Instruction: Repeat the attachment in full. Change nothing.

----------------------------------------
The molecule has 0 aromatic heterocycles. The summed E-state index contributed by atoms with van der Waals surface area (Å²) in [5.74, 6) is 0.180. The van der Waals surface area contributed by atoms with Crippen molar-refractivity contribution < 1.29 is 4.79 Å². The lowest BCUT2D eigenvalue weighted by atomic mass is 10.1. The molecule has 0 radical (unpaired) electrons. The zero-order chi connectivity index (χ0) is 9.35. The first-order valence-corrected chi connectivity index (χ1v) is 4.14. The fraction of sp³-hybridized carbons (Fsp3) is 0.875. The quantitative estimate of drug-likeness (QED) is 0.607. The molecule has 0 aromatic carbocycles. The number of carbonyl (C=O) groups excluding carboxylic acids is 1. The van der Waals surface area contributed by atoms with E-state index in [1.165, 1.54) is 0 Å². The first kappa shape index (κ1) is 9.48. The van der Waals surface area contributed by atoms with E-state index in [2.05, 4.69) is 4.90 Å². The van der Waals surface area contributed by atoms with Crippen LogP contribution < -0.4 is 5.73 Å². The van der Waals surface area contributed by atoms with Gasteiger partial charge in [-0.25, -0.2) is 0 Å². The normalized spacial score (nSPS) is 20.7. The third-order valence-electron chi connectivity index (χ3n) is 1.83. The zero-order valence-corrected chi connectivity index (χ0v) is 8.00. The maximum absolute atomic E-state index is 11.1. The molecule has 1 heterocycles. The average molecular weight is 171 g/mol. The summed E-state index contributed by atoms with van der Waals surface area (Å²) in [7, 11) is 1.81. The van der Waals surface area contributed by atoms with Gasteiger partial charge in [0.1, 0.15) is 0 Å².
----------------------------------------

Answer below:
The molecule has 0 aromatic heterocycles. The summed E-state index contributed by atoms with van der Waals surface area (Å²) in [5.74, 6) is 0.180. The van der Waals surface area contributed by atoms with Crippen molar-refractivity contribution < 1.29 is 4.79 Å². The lowest BCUT2D eigenvalue weighted by atomic mass is 10.1. The molecule has 0 radical (unpaired) electrons. The zero-order chi connectivity index (χ0) is 9.35. The first-order valence-corrected chi connectivity index (χ1v) is 4.14. The fraction of sp³-hybridized carbons (Fsp3) is 0.875. The quantitative estimate of drug-likeness (QED) is 0.607. The molecule has 0 aromatic carbocycles. The number of carbonyl (C=O) groups excluding carboxylic acids is 1. The van der Waals surface area contributed by atoms with E-state index in [1.165, 1.54) is 0 Å². The first kappa shape index (κ1) is 9.48. The van der Waals surface area contributed by atoms with E-state index in [2.05, 4.69) is 4.90 Å². The van der Waals surface area contributed by atoms with Crippen LogP contribution < -0.4 is 5.73 Å². The van der Waals surface area contributed by atoms with Gasteiger partial charge in [-0.25, -0.2) is 0 Å². The normalized spacial score (nSPS) is 20.7. The third-order valence-electron chi connectivity index (χ3n) is 1.83. The zero-order valence-corrected chi connectivity index (χ0v) is 8.00. The maximum absolute atomic E-state index is 11.1. The molecule has 1 heterocycles. The average molecular weight is 171 g/mol. The summed E-state index contributed by atoms with van der Waals surface area (Å²) in [7, 11) is 1.81. The van der Waals surface area contributed by atoms with Gasteiger partial charge in [0.1, 0.15) is 0 Å².